Japan, whose new Government had won election on a pledge to close the controversial US Naval base on Okinawa, suddenly capitulated and agreed with Washington to “settle” the dispute, citing the Korean crisis as grounds. Japan and the United States have now come to an agreement on the relocation of theUS military base in Okinawa. Japanese Defense Minister Toshimi Kitazawa and US Defense Secretary Robert Gates met at the Pentagon the same day the Korean commission issued its “findings.”
To date both the Russian and Chinese governments have reacted extremely cautiously to the Seoul claims. Russian foreign minister Lavrov has stated that Moscow would carefully review pertinent materials, both those from South Korea and “from other sources.” He made clear that Moscow had reservations about the South Korean version of the incident and deemed further verification necessary. Lavrov also urged restraint on both sides, a stark contrast to the Obama Administration.
China’s position is generally similar. China’s foreign ministry spokesman described the sinking of Cheonan as a tragic incident and stated that the priority in dealing with it should be to sustain peace and stability on the Korean Peninsula and in the entire North East Asia. Beijing is calling for calm and restraint until it transpires what exactly happened. Unofficially, China criticizes the evidence at South Korea’s disposal as unconvincing, patchy, and contradictory and says it is going to assess the situation independently.
North Korea insists that the evidence was forged and is ready to send its inspectors to assess it. Pyongyang is offering to delegate representatives to review South Korea’s “evidence,” a timely and rational initiative intended to keep the inter-Korean dialog afloat during the crisis and help defuse the conflict. South Korea’s refusal to enter talks with Pyongyang would further diminish the credibility of their evidence.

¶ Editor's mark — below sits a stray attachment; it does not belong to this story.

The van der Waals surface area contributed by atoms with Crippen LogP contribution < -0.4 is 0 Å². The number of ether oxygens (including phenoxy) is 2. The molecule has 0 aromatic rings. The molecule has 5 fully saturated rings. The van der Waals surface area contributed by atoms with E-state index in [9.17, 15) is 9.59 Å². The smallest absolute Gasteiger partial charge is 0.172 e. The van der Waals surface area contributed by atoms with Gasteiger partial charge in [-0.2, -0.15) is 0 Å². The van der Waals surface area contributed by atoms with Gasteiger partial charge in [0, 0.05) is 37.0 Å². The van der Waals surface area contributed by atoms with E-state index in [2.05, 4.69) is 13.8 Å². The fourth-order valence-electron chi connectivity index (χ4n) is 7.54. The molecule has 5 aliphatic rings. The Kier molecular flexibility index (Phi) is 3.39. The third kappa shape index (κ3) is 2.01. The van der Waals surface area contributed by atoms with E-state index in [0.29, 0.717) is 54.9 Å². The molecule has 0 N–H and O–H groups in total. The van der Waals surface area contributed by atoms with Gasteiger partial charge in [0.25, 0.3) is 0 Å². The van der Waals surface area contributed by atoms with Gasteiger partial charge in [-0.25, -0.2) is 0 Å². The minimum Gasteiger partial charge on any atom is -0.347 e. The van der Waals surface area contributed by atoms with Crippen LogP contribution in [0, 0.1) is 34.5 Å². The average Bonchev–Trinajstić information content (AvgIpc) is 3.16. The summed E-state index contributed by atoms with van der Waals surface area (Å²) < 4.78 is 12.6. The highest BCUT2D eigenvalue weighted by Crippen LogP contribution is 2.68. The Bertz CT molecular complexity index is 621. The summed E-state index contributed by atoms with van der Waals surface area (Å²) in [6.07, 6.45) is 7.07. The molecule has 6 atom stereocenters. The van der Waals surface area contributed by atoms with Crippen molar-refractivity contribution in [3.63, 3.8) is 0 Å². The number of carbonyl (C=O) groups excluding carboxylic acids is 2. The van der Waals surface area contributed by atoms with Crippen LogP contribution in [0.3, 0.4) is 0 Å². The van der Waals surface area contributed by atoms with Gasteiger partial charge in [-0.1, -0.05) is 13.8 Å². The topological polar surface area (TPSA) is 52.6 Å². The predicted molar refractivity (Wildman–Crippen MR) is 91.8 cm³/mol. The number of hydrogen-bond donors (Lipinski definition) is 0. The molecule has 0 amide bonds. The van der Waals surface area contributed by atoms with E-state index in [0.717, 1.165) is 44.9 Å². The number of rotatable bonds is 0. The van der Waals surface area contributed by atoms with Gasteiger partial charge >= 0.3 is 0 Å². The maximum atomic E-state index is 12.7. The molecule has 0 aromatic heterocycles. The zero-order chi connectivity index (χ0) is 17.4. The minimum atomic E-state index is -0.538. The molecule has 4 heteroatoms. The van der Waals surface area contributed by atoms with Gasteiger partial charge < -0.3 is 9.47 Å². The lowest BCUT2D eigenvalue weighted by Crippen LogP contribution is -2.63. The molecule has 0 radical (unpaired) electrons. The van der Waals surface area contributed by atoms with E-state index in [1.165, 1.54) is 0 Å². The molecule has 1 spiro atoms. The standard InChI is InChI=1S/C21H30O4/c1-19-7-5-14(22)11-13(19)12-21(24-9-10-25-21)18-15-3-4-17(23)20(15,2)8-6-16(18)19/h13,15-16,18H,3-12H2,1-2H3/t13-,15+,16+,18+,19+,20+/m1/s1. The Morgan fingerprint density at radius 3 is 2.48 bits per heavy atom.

In addition to the dispute over the status of the key US base on Okinawa in Japan, the US is under pressure to end its military command in South Korea and turn it over to the South Koreans in 2012. The US has 28,000 troops on the peninsula. In line with an agreement reached after the end of the 1950s Korean war, South Korean soldiers follow US military orders in case of war on the Korean Peninsula. The latest incident comes as North Korea appeared ready to resume the six-party talks on North Korea’s nuclear program, involving Russia, Japan, China, the United States and the two Koreas, stalled in April 2009 when Pyongyang pulled out of the negotiations in protest against the United Nations’ condemnation of its missile tests.
In 1999 this writer spoke with a former US Ambassador to Beijing, a career CIA officer and close friend of the Bush family. The former diplomat stated, in an incautious moment, “If North Korea did not exist, we would have to create it. They allow us to keep our fleet in the Japanese waters despite the end of the Cold War.” Perhaps the sudden heating up of Korea tensions is also related to a longer-term Pentagon agenda for the region. If we ask Cui Bono, the clear reply is Washington.
 Alexander Vorontsov, The Conundrum of the South Korean Corvette, RIA Novosti, Moscow, May 26, 2010.